The idea is simple. As far away as home: Paris to Warsaw is a curatorial initiative featuring Nummer veertien, home (2012), an ambitious video by Dutch artist Guido van der Werve. Even though van der Werve’s videos have been shown in heavyweight art institutions around the world—or perhaps exactly for that reason—the project deliberately took place beyond museum walls.
A traveling curatorial initiative unfolded over the course of ten days as the project’s curators road-tripped from Paris to Warsaw. While driving from village to village, the curators collaborated with local volunteer hosts and staged a series of intimate home screenings of Guido van der Werve's video work NNummer veertien, home (2012).
These informal showings were designed to be a response to the video’s integral theme of “the home,” a concept that the artist demonstrates is at once fluid and static. The private screenings thus called direct attention to a variety of places of living and additionally made the case for the relevance of art in both the home and the viewers’ personal lives.
Upon arrival in Warsaw, the curators purposefully refrained from screening the video and instead hosted a public dinner. Guests, together with the curators, discussed the effects of the video’s absence that evening, as well as the audiences’ reactions during the earlier living room screenings.
As far away as home operated under the contentions that art reflects the lives of everyone and that it should likewise be experienced in environments relevant to daily experience. The roving aspect of this curatorial initiative was also purposefully democratic: it enabled improbable audiences to view van der Werve’s work and thus overcomes the rather insular nature of today’s art world.
The initiative was conceived at the invitation of the Kunstverein Zürich.
Guido van der Werve is a thrillingly idiosyncratic artist. With Nummer veertien, home (2012) he aims to take the viewer—and the art making process—on a journey that goes as far as the artist’s own vigor allows. In the film, Van der Werve is seen proving his enormous strength on screen, as he travels further and faster than we could ever imagine, even conquering the most surreal of feats.
In the opening sequence, the Dutch artist is pictured playing piano in Warsaw’s Church of the Holy Cross, incongruously dressed in a wetsuit and goggles and moments away from embarking upon a heroic solo triathlon. Van der Werve’s intent is grand and romantic, as his enormous undertaking consists of traversing some 1,700 kilometers between the Polish and French capitals—by running, swimming and cycling—in tribute to the great composer Frédéric Chopin, whose body is buried in Paris and heart is interred in Warsaw.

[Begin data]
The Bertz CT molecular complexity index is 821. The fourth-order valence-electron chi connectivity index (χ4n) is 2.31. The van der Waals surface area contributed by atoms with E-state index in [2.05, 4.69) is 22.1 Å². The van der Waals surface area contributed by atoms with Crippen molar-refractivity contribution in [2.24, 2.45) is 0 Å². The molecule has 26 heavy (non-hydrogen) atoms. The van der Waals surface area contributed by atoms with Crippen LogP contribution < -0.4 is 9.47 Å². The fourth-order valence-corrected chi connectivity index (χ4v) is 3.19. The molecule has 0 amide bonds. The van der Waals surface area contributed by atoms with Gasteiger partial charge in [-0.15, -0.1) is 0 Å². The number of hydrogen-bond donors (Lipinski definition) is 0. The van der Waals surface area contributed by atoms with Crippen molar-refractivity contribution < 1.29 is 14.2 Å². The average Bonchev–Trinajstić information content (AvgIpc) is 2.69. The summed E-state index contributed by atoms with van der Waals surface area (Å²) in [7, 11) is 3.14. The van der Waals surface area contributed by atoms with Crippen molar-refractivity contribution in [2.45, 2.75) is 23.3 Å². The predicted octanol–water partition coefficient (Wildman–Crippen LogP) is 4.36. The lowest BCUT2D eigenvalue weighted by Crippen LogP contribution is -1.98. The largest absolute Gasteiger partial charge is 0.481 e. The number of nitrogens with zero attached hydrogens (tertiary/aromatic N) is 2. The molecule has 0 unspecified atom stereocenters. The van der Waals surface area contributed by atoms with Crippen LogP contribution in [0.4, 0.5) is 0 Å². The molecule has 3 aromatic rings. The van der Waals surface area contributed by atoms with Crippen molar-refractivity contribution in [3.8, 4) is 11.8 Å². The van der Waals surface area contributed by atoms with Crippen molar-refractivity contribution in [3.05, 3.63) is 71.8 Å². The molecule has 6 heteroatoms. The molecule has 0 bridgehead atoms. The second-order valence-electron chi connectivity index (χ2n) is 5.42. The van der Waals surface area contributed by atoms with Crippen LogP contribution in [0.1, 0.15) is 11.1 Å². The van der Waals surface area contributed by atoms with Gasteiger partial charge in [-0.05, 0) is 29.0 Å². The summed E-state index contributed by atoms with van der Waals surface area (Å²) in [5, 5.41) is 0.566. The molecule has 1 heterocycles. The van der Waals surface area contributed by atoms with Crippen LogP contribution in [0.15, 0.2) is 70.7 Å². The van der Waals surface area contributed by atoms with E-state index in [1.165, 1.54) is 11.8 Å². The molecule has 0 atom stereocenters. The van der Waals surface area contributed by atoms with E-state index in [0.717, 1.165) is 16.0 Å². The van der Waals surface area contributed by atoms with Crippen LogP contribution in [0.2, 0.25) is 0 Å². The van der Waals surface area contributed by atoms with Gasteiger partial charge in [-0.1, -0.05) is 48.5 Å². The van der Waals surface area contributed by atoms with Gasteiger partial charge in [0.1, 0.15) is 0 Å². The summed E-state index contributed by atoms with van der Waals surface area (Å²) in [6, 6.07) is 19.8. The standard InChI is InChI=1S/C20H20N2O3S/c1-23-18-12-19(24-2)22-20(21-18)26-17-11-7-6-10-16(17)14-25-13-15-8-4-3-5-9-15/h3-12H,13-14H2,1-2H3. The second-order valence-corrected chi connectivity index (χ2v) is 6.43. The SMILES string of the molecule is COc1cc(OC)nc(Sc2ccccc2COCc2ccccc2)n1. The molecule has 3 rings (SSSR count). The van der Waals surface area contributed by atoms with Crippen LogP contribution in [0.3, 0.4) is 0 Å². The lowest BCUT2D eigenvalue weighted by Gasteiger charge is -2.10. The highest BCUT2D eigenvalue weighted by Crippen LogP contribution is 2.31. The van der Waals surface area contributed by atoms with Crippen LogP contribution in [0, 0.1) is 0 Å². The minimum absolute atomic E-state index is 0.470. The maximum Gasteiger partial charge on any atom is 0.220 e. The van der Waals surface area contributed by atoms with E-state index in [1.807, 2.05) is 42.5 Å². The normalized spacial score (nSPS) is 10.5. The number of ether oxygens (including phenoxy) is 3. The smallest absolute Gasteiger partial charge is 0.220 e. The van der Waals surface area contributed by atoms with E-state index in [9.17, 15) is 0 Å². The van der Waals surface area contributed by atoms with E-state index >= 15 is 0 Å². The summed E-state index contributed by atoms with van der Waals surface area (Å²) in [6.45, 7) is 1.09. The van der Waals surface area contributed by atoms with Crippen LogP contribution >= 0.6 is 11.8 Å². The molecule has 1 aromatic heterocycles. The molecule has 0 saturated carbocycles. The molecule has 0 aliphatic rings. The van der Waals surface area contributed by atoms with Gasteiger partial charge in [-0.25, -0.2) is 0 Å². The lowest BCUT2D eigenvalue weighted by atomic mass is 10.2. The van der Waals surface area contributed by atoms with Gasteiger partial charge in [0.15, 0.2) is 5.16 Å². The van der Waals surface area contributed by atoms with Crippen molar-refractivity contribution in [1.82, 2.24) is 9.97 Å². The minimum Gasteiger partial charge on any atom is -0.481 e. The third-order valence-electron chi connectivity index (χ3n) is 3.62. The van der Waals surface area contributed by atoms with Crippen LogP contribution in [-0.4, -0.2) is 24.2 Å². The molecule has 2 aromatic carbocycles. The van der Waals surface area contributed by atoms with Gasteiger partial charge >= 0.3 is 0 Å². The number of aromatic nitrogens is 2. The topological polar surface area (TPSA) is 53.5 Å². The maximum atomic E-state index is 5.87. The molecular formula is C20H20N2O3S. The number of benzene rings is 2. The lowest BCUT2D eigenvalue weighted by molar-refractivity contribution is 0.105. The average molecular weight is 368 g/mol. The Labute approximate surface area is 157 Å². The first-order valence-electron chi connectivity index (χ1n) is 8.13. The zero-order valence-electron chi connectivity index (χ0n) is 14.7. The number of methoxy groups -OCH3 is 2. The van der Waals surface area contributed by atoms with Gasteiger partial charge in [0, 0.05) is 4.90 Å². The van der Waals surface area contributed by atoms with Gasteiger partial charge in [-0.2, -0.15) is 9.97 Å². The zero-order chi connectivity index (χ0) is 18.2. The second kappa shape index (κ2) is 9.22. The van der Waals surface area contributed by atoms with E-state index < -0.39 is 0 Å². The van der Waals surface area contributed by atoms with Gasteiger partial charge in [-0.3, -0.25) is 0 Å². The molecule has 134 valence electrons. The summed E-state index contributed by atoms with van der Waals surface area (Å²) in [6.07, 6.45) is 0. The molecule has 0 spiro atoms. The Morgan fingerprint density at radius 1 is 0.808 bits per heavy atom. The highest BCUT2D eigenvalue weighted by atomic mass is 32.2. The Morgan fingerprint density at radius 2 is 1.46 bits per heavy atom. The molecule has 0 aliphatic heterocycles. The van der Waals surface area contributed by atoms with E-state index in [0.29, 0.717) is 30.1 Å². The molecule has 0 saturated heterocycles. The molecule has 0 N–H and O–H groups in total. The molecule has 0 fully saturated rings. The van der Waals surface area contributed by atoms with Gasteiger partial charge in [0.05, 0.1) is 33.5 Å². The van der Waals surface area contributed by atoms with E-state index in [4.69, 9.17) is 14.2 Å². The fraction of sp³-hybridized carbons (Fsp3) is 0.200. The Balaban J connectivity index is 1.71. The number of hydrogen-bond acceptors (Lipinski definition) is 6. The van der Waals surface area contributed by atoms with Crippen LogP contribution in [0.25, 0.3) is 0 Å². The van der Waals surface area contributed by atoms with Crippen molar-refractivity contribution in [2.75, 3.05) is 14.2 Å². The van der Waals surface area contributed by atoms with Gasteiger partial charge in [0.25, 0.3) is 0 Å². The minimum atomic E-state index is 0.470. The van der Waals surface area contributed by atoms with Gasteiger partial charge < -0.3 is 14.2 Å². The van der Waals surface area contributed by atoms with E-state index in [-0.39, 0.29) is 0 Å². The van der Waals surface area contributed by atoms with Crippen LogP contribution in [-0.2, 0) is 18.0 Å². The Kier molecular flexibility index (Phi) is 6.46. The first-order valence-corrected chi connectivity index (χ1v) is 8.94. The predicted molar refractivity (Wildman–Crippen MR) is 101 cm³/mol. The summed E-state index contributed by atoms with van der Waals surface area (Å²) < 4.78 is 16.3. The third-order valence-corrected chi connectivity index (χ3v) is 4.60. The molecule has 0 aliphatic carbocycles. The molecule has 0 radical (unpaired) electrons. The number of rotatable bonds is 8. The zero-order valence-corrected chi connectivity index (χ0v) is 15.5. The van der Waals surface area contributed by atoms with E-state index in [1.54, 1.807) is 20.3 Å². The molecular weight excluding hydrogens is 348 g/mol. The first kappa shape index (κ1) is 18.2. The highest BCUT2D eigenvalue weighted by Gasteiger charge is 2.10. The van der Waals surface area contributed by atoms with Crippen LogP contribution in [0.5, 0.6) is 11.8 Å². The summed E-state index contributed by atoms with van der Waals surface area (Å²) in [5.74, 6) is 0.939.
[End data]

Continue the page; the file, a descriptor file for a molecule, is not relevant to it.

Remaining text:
The audience subsequently witnesses van der Werve’s travels, as he swims with rivers, bikes along country roads and runs through village centers. In so doing, the artist simultaneously repeats Chopin’s original trip from Poland to France (he was part of Poland’s Great Emigration), as well as reverses the journey of the composer’s sister, who honored Chopin’s last wishes by smuggling his heart out of France and returning it to the siblings’ homeland. As the legend goes, Chopin originally carried with him on his journey a silver cup of dirt from his birthplace, thereby keeping his home close at hand. Van der Werve, too, carries a silver cup of dirt from the great composer’s birthplace (he is pictured stopping there en route), and this time he brings “home” to Chopin’s resting place in Père Lachaise cemetery.
Van der Werve’s exploits are extravagantly accompanied by both a requiem of his own composing as well as interspersed images of the artist in daring, farfetched circumstances—he walks before the viewer while on fire and is lifted by crane up and over his childhood home.
At other points, the history of Alexander the Great’s voyage from Macedonia to his place of death in Babylon is presented in parallel to the artist’s triathlon. In these ways, the artist contrasts the seriousness of his tribute with fascinating histories and impressive stunts. In the end, the dramatic score comes to a decrescendo as van der Werve is pictured simply yet melancholically at the completion of his triathlon and in front of Chopin’s Parisian grave. As far away as home continues the cyclical movement between the two capitals. Where first it was Chopin and then his heart that made the journey, now it is the artist, followed by his work.
All journeys necessarily call to mind a personal notion of home. While this idea might at times seem stable and permanent, it is also susceptible to continued revision and interpretation. Human perception of home will probably always levitate between reality and fiction, just as van der Werve moves seamlessly between the possible and the impossible.
Of utmost importance to van der Werve’s video is the incorporation of local musicians, with whom he collaborated on the recording of his score. As far away as home responds directly to this element of community engagement—and even takes it one step further—by screening the film in the intimacy of homes along the route. Whereas the film is typically shown in high-definition and projected on large screens, this curatorial approach disregards traditional screening parameters. The curators simply opt to play the video on the technical equipment that exists in the hosts’ homes, be it a TV, computer, or other device.